On The Listening Post this week: as COVID-19 goes global, China's propaganda plan is to turn the tide of negative press in their favour; plus, the B-scheme movie of apartheid South Africa.

Controlling the coronavirus narrative: China's propaganda push

The coronavirus story took a turn last week when a government spokesman in Beijing told journalists to stop reporting that the virus originated in China. 

Ever since the first case was reported last year in the city of Wuhan, the origin of this outbreak has not been a point of contention, not even in China's state media - until now. 

Why the change of tack? It comes down to the numbers. More than 100 countries are affected. The number of cases continues to climb, so does the death toll.

The cost to the global economy is already in the billions of dollars and it could reach trillions. Those are the kinds of figures no government wants to be associated with.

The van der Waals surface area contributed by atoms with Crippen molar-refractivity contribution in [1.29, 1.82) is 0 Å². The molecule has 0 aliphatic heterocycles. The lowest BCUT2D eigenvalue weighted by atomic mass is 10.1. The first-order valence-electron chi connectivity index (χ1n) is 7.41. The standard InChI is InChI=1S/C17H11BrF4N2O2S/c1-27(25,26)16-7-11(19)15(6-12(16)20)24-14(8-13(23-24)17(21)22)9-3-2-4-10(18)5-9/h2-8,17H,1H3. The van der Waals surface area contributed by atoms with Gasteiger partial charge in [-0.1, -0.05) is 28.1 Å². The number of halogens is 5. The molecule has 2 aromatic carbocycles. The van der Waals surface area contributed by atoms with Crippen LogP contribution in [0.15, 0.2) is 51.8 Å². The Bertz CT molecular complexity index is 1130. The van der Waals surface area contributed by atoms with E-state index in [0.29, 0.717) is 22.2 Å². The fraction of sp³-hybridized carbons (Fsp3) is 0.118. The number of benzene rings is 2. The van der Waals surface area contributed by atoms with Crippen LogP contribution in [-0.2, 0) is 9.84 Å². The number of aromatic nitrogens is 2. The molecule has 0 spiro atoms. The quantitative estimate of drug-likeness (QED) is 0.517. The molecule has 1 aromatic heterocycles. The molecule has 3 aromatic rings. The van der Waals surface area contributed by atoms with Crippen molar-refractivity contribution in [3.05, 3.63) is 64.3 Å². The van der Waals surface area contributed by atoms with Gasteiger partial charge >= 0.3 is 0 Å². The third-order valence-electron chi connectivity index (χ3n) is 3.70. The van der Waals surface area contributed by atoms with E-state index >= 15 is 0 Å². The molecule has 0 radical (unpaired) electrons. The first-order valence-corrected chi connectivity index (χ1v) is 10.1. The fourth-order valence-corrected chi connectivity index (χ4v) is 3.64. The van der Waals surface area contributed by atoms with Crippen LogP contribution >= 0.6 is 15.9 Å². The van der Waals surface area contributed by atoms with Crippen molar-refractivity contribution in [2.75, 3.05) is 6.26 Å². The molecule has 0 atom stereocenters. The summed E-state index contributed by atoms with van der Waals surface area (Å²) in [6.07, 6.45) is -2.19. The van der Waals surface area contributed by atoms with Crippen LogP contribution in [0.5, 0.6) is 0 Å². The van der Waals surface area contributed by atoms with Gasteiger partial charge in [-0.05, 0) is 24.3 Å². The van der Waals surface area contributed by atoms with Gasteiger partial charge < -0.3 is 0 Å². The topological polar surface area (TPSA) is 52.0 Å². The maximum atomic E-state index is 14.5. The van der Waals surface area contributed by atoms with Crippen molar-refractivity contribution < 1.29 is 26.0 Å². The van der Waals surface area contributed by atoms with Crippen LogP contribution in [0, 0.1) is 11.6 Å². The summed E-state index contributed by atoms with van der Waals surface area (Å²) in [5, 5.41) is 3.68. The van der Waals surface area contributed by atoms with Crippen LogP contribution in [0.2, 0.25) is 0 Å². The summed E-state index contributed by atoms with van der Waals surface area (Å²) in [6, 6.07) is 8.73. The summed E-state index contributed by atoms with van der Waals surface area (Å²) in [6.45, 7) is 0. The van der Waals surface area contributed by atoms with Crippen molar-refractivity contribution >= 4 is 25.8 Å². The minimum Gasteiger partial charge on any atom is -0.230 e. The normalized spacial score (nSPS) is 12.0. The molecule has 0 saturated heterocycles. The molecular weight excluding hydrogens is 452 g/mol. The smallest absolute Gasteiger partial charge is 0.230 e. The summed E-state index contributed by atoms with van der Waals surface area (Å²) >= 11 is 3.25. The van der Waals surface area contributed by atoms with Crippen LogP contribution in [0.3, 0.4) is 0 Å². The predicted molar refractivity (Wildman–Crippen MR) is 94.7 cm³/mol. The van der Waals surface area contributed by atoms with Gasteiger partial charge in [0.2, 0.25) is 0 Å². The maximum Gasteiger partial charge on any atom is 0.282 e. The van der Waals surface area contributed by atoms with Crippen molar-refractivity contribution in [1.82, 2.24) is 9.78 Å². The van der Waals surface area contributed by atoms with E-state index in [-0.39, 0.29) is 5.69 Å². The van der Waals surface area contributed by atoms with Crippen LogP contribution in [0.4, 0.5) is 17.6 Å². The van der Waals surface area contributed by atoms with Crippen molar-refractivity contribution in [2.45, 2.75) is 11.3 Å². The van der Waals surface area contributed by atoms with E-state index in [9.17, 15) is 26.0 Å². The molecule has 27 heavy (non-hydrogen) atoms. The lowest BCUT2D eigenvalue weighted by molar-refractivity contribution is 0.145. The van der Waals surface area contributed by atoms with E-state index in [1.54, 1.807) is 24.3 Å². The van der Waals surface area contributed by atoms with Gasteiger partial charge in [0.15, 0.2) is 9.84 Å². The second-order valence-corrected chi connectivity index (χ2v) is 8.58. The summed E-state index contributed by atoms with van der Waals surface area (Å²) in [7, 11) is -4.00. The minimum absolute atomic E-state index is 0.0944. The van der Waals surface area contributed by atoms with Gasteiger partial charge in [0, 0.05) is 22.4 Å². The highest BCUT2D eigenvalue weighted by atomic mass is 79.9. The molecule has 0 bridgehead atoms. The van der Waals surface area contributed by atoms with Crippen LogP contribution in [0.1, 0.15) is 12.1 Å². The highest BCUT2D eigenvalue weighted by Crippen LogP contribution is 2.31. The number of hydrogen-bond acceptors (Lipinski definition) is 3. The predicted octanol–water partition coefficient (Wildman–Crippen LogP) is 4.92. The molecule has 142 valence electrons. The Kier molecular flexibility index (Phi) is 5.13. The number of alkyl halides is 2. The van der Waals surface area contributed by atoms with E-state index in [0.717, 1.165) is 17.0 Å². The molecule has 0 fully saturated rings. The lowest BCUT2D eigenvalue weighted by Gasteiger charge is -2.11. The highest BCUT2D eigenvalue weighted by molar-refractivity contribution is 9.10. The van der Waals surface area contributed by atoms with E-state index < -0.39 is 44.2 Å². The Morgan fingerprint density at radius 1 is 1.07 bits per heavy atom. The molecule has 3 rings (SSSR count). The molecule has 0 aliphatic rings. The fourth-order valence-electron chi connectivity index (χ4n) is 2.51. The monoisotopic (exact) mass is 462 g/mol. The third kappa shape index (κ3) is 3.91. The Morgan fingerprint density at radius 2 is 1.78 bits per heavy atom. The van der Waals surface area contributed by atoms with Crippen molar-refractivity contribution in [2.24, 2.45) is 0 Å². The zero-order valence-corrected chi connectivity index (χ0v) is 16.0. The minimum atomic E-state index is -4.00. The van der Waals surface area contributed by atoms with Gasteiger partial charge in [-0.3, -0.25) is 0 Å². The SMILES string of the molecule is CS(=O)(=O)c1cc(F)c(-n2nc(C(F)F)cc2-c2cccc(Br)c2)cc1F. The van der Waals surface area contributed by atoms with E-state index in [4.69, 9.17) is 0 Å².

Contributors:

 Liu Xin - host and journalist, CGTN

 Yaqiu Wang - China researcher, Human Rights Watch

 Shelley Zhang - writer, China Uncensored

 Professor Steve Tsang - director, SOAS China Institute

On our radar: 

Richard Gizbert speaks to producer Flo Phillips about the charges brought against the Slovak businessman on trial for the murder of investigative journalist Jan Kuciak.

The propaganda films of apartheid-era South Africa

Like many governments, South Africa's apartheid rulers offered subsidies to the film industry. The "B-scheme" was one such subsidy. 

In order to qualify, filmmakers - who were mostly white back then - had to produce films with black casts, for black audiences in a black South African language such as Zulu, Xhosa or Tswana.

From around 1973 to 1989, as many as 1,500 of those films were produced. But in many cases there was a prevailing theme; one that would explain why the apartheid government would help bankroll movies that were made - ostensibly - for the entertainment of black South Africans. 

The Listening Post's Nic Muirhead reports on the B-scheme subsidy and the effect it had on filmmaking in apartheid-era South Africa.

Contributors:

Charles Mokatsane - cinema owner

Benjamin Cowley - CEO, Gravel Road Productions 

Gairoonisa Paleker - senior lecturer, University of Pretoria

Tonie van der Merwe - filmmaker

Source: Al Jazeera News